cient. They stood at the threshold of truth : the Holy
Ghost alone can lead us into the Truth. God is in Christ;
but the Holy Ghost alone reveals Him who is God

' But let us go higher than the proof of actual history
and experience. God in His love reveals Himse'f, It
is His gracious will that I should know Him. In Christ
Jesus He reveals Himself perfectly. Jesus is Light, full
of brightness and sweet tenderness. And yet I require
another light to see the True Light. How is this 1

' Simply because there is no other God but the Triune,
— Father, Son, and Holy Ghost. God knows Himself
in His Spirit. It is in the Spirit of God that God is
Light in Himself, and therefore by the Spirit He sends
forth light into the world and into the hearts of His

' God reveals Himself. But who is God revealed ?
Who else but the Son 1 And hy whom does the Father
know and love the Son ? By that very Spirit by whom
Ha reveals Himself to man. Scripture is of the Father ;
its substance is Christ, and it is revealed by the Holy
Ghost. A revealing God, a revealed God, is the true
God, — Father, Son, and Holy Ghost.

' So it is in redemption. We do not exalt the Lord
Jesus Christ, or approach Him more closely, when we
forget the Father and the Spirit. It is the glory of
Christ that He reveals the Father, and baptizes with the
Holy Ghost. Father, Son, and Holy Ghost are one in
majesty and glory, and one in love and grace.

' Remember, there is no bridge from this world unto
the land of glory ; remember, there is no ladder from
this earth unto heaven, unless from yonder shore and
from yonder height, God, the Triune, Himself comea

372 NOTES.

down and brings us salvation. Amor descendit, was a
saying of the ancients. Love descends from heaven.
What God in His infinite love, wisdom, and power hath
treasured up in Christ Jesus, Himself must give us hy
the power of the Holy Ghost. And thus we know and
assuredly believe, that nothing shall separate us from
the love of God, which is in Christ Jesus, because
Christ is ours, not by our own reason, not by our own
energy, not by our own faithfulness, but by the Holy Ghost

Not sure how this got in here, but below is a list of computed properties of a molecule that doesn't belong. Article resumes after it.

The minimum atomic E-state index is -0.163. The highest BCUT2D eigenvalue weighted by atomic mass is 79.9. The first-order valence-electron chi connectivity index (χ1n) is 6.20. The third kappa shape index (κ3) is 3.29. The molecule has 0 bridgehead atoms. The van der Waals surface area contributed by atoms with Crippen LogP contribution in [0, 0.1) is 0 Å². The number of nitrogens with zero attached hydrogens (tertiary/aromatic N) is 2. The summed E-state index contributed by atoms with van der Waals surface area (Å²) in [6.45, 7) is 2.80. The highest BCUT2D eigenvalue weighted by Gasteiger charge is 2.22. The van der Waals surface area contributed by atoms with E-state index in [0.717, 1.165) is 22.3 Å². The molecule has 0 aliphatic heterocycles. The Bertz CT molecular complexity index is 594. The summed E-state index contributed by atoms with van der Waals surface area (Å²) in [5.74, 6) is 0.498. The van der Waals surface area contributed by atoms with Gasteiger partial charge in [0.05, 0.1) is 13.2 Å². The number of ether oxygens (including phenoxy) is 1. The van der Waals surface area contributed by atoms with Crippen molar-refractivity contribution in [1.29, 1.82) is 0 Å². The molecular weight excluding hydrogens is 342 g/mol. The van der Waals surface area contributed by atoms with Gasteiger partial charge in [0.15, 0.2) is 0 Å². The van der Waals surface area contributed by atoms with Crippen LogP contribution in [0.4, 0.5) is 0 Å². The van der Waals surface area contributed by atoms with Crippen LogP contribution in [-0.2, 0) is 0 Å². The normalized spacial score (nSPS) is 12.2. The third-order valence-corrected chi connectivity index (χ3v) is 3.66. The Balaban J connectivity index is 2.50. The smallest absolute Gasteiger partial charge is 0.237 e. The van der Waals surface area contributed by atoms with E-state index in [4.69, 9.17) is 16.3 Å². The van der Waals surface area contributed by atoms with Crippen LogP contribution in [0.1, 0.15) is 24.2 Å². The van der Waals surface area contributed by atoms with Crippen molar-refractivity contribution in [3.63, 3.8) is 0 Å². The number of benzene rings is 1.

Himself, who is very God and eternal God, who links us
unto the Lord Jesus Christ, to be His for evermore.

'The Holy Ghost, who is in essential and perfect
communion with the Father and the Son, reveals unto
us eternal realities. He alone knows the infinite love of
God with which He has loved us, for He alone can
fathom the depth out of which this love proceeds. Thus,
what the Holy Ghost reveals and imparts is the know-
ledge of realities which are eternal in God.

'He brings a living knowledge ; His light is tlie li^ht
of life. It is not informatic/U, an insight into the con-
nection of truths, and an appreciation of their beau y
and grandeur. Men may have such knowledge vast
and deep, and yet be destitute of the grace of God and
uninhabited by tlie Divine Spirit. To know God and
Jesus Christ whom He has sent is life eternal. This
knowledge of God, beholding Him and Christ, is the
spiritual, never-ending life which the Spirit creates
within us. Dead knowledge is not the work of the
Holy Spirit — knowledge which remains quiescent,
silent, and lonely ; for the knowledge which the Spirit
gives is communion. We see the Father and the Son ^5
seeing us. When we behold them by the revelation of
the Spirit, it is as beholding us with infinite love, and
bestowing upon us the blessings of grace. We know
because we are known. "Thou Father, Thou Son, see»t
me," is the immediate consciousness of the soul, when
fhere is a spiritual perception of God. In other words,
adoration, love, petition, lif^t' ning to God's voice.

NOTES. 373

reieiving the love and peace of Christ, communion, is
invoked in this knowledge.

' This knowledge is therefore also an cxjierience of
God ; when we know, w^e possess and recei\ e God and His
gifts. We know the Father, and He is our Father; we
know Chtist, we see His mediation ; we have come to
tlie blood of the new covenant, and we possess Christ,
and experience the power and efficacy of His death and
resurrection. We know the spiritual blessings in